Knits are also worth putting money into — unless you live with naughty cats or young children! Don’t buy cheap, high-street knits made from polyester and acrylics, as they are guaranteed to make you sweat profusely at an inopportune moment and they always look cheap. British wools are hardy, long-lasting and extremely warm. We will all be wearing them round the house this winter, while the heating is out of bounds. Buy from the solid British labels &Daughter, Charl knits or Navy Grey. Navy Grey’s new “The Oversize” is reminiscent of Phoebe Philo-era Celine, with a reassuring weight and density.
Cashmere is worth the money (but always freeze new additions — whether they are from a store or second-hand — for a couple of days in a plastic bag to kill off any moths). The softer knits are the most expensive, as you get only a small amount of the silkiest hair under the chin per goat and it tends to be separated by hand. Look at Aethel, Alabaste, Lisa Yang and Le Kasha. I rarely buy cashmere full price but it’s worth it for Margaret Howell — I have owned some pieces from the label for more than 10 years.
What not to splash out on? Don’t waste cash on white T-shirts or shirts, just go to Cos, Uniqlo, Colourful Standard, Arket or Jigsaw for white tops and shirts. The issue, and apologies if this is unsavoury, is that a white top doesn’t wear well. Until someone works out how not to ruin the underarms, seriously, don’t bother.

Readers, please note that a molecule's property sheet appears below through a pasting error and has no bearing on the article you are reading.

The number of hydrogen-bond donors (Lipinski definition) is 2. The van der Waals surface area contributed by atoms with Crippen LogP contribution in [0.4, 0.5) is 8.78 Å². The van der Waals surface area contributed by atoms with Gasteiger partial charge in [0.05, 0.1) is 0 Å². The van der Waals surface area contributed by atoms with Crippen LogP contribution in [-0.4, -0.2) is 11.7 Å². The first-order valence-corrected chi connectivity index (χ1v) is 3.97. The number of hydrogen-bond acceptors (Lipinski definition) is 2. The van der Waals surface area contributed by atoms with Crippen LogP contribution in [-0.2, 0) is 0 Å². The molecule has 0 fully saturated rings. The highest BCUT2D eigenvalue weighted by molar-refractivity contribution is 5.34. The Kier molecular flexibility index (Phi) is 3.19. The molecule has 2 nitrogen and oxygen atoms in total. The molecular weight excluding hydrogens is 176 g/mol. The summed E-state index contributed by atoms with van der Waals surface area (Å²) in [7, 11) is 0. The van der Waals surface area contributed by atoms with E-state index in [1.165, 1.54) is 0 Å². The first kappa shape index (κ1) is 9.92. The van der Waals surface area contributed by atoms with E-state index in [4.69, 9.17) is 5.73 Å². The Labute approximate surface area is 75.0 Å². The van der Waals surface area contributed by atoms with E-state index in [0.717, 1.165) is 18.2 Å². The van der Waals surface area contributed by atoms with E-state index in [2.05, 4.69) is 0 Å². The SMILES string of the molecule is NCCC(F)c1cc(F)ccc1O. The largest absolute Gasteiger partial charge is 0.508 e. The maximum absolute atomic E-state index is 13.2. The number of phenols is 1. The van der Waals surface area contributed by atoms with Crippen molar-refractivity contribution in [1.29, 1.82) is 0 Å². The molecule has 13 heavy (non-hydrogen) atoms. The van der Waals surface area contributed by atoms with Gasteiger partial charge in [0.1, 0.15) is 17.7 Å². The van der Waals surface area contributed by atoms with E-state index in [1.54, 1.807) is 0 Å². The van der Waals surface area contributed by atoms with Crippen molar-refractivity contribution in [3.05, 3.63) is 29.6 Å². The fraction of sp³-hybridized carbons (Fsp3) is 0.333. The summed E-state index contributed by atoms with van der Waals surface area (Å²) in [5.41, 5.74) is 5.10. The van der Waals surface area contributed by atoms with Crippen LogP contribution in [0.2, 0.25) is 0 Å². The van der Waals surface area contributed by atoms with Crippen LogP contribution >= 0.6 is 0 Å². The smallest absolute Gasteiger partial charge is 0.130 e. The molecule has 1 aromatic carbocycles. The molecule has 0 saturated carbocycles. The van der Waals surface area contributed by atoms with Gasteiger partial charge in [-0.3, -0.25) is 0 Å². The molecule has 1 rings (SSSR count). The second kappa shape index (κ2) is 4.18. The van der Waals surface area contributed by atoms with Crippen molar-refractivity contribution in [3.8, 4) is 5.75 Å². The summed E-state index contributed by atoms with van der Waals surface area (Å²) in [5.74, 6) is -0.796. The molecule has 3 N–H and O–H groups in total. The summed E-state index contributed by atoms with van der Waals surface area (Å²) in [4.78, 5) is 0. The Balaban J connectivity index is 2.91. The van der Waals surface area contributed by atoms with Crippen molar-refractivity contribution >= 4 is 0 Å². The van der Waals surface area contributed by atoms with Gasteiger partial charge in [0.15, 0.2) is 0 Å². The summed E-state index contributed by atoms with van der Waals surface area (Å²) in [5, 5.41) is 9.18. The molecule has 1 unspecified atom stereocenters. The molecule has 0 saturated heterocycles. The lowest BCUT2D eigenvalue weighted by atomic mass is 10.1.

I love a sock and a sandal but I have had little longevity from expensive socks. They feel nicer, they look good but they always go at the heel and the toe. Let’s end with shoes. Controversially, it seems to me that although designer shoes are undoubtedly more beautiful, they are not necessarily more wearable than a cheaper option. But if you do want to splash out, a good way to test the soundness of your investment is to wear new shoes on the carpet for at least two hours once home to see if they really are comfortable.
Anna Berkeley is a London-based personal stylist and style columnist for FT Weekend. She has worked in the fashion industry for more than 25 years, previously as a buyer for Selfridges and Prada, and a consultant for Margaret Howell. Every month, she will answer readers’ questions about fashion and what to wear. Have a question for Anna? Email her at email@example.com.